National Pride

By Nicholas, Ruth | Marketing, April 29, 1999 | Go to article overview

National Pride


Nicholas, Ruth, Marketing


Roger Pride Head of overseas and travel trade marketing Wales Tourist Board

It has been said that if the lead singer of Catatonia's accent were any broader, the Wales Tourist Board would have it set in concrete and called a national monument.

The WTB's director of marketing, Roger Pride, denies that he has designs on Cerys Matthews' larynx but happily admits that the international success of bands such as Catatonia, Manic Street Preachers and the Stereophonics doesn't make his job any harder. Marketing any destination is difficult, marketing an entire country more so and, when it comes to Wales, there are a few negative perceptions to get past.

"It has traditionally been very difficult to get people to think positively about Wales, but that is no longer true," Pride comments. The WTB's award-winning advertising and direct marketing campaign has played a significant role in that shift. The campaign, created by FCA and running since January 1998, has shown an impressive return on investment.

Pride claims that for every pound spent on advertising, [pounds]60 has been spent by visitors. "That return doesn't take account of the perceptional shifts we've achieved. It is a long-term process. Ultimately it is about increasing tourism, creating jobs in Wales and increasing tourism's relevance to the Welsh economy," he says.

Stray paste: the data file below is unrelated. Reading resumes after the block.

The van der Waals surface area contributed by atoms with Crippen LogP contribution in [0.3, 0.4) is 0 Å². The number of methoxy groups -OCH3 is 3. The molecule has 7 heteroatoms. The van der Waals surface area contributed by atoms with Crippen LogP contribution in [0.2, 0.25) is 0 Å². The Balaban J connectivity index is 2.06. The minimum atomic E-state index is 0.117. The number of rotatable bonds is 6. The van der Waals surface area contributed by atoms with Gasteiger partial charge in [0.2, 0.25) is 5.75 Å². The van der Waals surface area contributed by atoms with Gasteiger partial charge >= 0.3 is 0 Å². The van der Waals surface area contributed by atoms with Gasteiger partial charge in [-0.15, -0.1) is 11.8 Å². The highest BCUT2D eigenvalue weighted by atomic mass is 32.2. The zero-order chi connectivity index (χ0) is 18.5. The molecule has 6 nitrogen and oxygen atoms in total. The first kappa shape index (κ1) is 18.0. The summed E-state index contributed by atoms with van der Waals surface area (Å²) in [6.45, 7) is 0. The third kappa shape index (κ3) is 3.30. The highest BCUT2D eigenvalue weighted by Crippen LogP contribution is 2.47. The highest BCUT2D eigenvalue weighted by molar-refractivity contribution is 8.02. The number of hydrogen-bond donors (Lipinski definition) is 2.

Generating a 60-to-one return is not a bad start, yet Pride is nothing like his name. He is certainly proud to be Welsh, and is passionate about marketing his country, but he is also rather modest. When talking about the campaign he is keen to share the credit and quick to praise the agency.

Asked about the most satisfying aspect of his job, Pride talks about having a vision of what you want to create and achieving it in a relatively short time.

"I didn't think it would achieve outside recognition," he remarks to his hands. If you want eye contact and intensity from Pride, say 'Wales'. "The brand I promote is my country and that is very rewarding. It is not a hard job, it is a pleasure," he says.

The problem with marketing destinations is that they are amorphous by their very nature. Most campaigns start out trying to be all things to all men and end up with confused images and vague statements, or pretty pictures and vague statements. "Having seen a lot of mediocre campaigns from all over the world we realised that we had to become as focused as any brand and market-led rather than destination-led," Pride recalls.

"The problem with previous campaigns was that we had gone to agencies and said here is the problem, solve it for us. So we had strategies coming at us left, right and centre. We chose the best and the next time there was a pitch it would be the same," says Pride, who has been director of marketing for two and a half years. …

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